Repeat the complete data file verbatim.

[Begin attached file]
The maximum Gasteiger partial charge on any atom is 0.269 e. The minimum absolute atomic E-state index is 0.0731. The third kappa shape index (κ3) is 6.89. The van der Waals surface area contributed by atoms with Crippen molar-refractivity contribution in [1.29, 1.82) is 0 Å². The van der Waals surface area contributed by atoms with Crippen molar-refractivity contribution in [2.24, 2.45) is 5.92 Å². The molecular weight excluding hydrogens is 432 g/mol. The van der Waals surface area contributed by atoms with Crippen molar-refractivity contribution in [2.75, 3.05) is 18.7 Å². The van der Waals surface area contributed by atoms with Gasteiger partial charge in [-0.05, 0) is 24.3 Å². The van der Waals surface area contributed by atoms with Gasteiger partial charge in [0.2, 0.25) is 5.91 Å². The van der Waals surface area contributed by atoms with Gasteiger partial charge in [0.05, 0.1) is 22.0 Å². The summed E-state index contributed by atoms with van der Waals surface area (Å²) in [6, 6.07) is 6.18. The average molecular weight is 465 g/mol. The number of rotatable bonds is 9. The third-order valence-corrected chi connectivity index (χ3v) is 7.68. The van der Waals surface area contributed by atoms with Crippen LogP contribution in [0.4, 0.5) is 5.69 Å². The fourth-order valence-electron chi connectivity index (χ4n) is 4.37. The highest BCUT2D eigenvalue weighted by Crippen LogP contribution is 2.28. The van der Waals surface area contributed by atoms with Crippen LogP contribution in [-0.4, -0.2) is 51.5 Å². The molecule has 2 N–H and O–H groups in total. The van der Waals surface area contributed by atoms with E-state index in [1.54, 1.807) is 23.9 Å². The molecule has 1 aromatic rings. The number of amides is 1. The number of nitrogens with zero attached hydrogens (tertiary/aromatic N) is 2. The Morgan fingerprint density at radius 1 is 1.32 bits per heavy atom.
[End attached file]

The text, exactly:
The maximum Gasteiger partial charge on any atom is 0.269 e. The minimum absolute atomic E-state index is 0.0731. The third kappa shape index (κ3) is 6.89. The van der Waals surface area contributed by atoms with Crippen molar-refractivity contribution in [1.29, 1.82) is 0 Å². The van der Waals surface area contributed by atoms with Crippen molar-refractivity contribution in [2.24, 2.45) is 5.92 Å². The molecular weight excluding hydrogens is 432 g/mol. The van der Waals surface area contributed by atoms with Crippen molar-refractivity contribution in [2.75, 3.05) is 18.7 Å². The van der Waals surface area contributed by atoms with Gasteiger partial charge in [-0.05, 0) is 24.3 Å². The van der Waals surface area contributed by atoms with Gasteiger partial charge in [0.2, 0.25) is 5.91 Å². The van der Waals surface area contributed by atoms with Gasteiger partial charge in [0.05, 0.1) is 22.0 Å². The summed E-state index contributed by atoms with van der Waals surface area (Å²) in [6, 6.07) is 6.18. The average molecular weight is 465 g/mol. The number of rotatable bonds is 9. The third-order valence-corrected chi connectivity index (χ3v) is 7.68. The van der Waals surface area contributed by atoms with Crippen LogP contribution in [0.4, 0.5) is 5.69 Å². The fourth-order valence-electron chi connectivity index (χ4n) is 4.37. The highest BCUT2D eigenvalue weighted by Crippen LogP contribution is 2.28. The van der Waals surface area contributed by atoms with Crippen LogP contribution in [-0.4, -0.2) is 51.5 Å². The molecule has 2 N–H and O–H groups in total. The van der Waals surface area contributed by atoms with E-state index in [1.54, 1.807) is 23.9 Å². The molecule has 1 aromatic rings. The number of amides is 1. The number of nitrogens with zero attached hydrogens (tertiary/aromatic N) is 2. The Morgan fingerprint density at radius 1 is 1.32 bits per heavy atom.